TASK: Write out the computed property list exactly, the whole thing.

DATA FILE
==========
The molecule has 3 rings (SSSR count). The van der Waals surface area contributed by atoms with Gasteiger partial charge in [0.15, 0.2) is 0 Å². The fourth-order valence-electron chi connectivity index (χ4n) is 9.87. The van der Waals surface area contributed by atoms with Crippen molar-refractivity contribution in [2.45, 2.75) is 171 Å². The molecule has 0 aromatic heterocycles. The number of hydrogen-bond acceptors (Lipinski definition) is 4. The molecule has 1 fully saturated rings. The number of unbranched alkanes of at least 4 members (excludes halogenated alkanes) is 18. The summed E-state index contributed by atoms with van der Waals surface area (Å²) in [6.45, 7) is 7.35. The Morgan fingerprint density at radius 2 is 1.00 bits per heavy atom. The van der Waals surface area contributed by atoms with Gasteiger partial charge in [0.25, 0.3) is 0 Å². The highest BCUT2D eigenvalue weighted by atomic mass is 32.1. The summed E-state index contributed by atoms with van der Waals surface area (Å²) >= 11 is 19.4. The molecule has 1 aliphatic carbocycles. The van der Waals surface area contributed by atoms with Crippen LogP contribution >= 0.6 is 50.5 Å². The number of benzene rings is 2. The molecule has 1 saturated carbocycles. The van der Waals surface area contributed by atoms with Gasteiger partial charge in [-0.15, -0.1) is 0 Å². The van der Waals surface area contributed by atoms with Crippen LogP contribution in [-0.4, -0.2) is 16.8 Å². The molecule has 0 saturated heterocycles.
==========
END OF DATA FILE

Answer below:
The molecule has 3 rings (SSSR count). The van der Waals surface area contributed by atoms with Gasteiger partial charge in [0.15, 0.2) is 0 Å². The fourth-order valence-electron chi connectivity index (χ4n) is 9.87. The van der Waals surface area contributed by atoms with Crippen molar-refractivity contribution in [2.45, 2.75) is 171 Å². The molecule has 0 aromatic heterocycles. The number of hydrogen-bond acceptors (Lipinski definition) is 4. The molecule has 1 fully saturated rings. The number of unbranched alkanes of at least 4 members (excludes halogenated alkanes) is 18. The summed E-state index contributed by atoms with van der Waals surface area (Å²) in [6.45, 7) is 7.35. The Morgan fingerprint density at radius 2 is 1.00 bits per heavy atom. The van der Waals surface area contributed by atoms with Gasteiger partial charge in [0.25, 0.3) is 0 Å². The highest BCUT2D eigenvalue weighted by atomic mass is 32.1. The summed E-state index contributed by atoms with van der Waals surface area (Å²) >= 11 is 19.4. The molecule has 1 aliphatic carbocycles. The van der Waals surface area contributed by atoms with Crippen LogP contribution >= 0.6 is 50.5 Å². The number of benzene rings is 2. The molecule has 1 saturated carbocycles. The van der Waals surface area contributed by atoms with Gasteiger partial charge in [-0.15, -0.1) is 0 Å². The van der Waals surface area contributed by atoms with Crippen LogP contribution in [-0.4, -0.2) is 16.8 Å². The molecule has 0 saturated heterocycles.